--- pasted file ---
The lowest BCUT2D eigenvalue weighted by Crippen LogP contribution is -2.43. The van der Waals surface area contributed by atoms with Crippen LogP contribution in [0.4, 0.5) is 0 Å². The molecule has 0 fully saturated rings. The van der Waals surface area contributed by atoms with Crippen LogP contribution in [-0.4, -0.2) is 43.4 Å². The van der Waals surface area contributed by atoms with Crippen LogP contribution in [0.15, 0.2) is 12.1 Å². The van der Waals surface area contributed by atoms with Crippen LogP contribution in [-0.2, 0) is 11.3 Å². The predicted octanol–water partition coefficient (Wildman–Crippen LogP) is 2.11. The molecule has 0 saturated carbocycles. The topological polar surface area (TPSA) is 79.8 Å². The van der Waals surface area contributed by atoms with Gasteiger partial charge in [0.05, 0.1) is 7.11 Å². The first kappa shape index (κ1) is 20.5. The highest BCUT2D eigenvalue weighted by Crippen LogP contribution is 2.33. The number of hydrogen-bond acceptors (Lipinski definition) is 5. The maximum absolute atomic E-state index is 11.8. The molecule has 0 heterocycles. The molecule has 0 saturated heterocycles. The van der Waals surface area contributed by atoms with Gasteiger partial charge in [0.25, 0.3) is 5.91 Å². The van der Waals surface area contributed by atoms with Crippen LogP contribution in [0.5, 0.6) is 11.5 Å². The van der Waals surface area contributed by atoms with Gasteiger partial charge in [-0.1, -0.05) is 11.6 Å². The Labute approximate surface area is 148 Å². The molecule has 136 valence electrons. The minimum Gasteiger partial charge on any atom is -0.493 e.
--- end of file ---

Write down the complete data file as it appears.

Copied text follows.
The lowest BCUT2D eigenvalue weighted by Crippen LogP contribution is -2.43. The van der Waals surface area contributed by atoms with Crippen LogP contribution in [0.4, 0.5) is 0 Å². The molecule has 0 fully saturated rings. The van der Waals surface area contributed by atoms with Crippen LogP contribution in [-0.4, -0.2) is 43.4 Å². The van der Waals surface area contributed by atoms with Crippen LogP contribution in [0.15, 0.2) is 12.1 Å². The van der Waals surface area contributed by atoms with Crippen LogP contribution in [-0.2, 0) is 11.3 Å². The predicted octanol–water partition coefficient (Wildman–Crippen LogP) is 2.11. The molecule has 0 saturated carbocycles. The topological polar surface area (TPSA) is 79.8 Å². The van der Waals surface area contributed by atoms with Gasteiger partial charge in [0.05, 0.1) is 7.11 Å². The first kappa shape index (κ1) is 20.5. The highest BCUT2D eigenvalue weighted by Crippen LogP contribution is 2.33. The number of hydrogen-bond acceptors (Lipinski definition) is 5. The maximum absolute atomic E-state index is 11.8. The molecule has 0 heterocycles. The molecule has 0 saturated heterocycles. The van der Waals surface area contributed by atoms with Gasteiger partial charge in [0.25, 0.3) is 5.91 Å². The van der Waals surface area contributed by atoms with Crippen LogP contribution in [0.5, 0.6) is 11.5 Å². The van der Waals surface area contributed by atoms with Gasteiger partial charge in [-0.1, -0.05) is 11.6 Å². The Labute approximate surface area is 148 Å². The molecule has 136 valence electrons. The minimum Gasteiger partial charge on any atom is -0.493 e.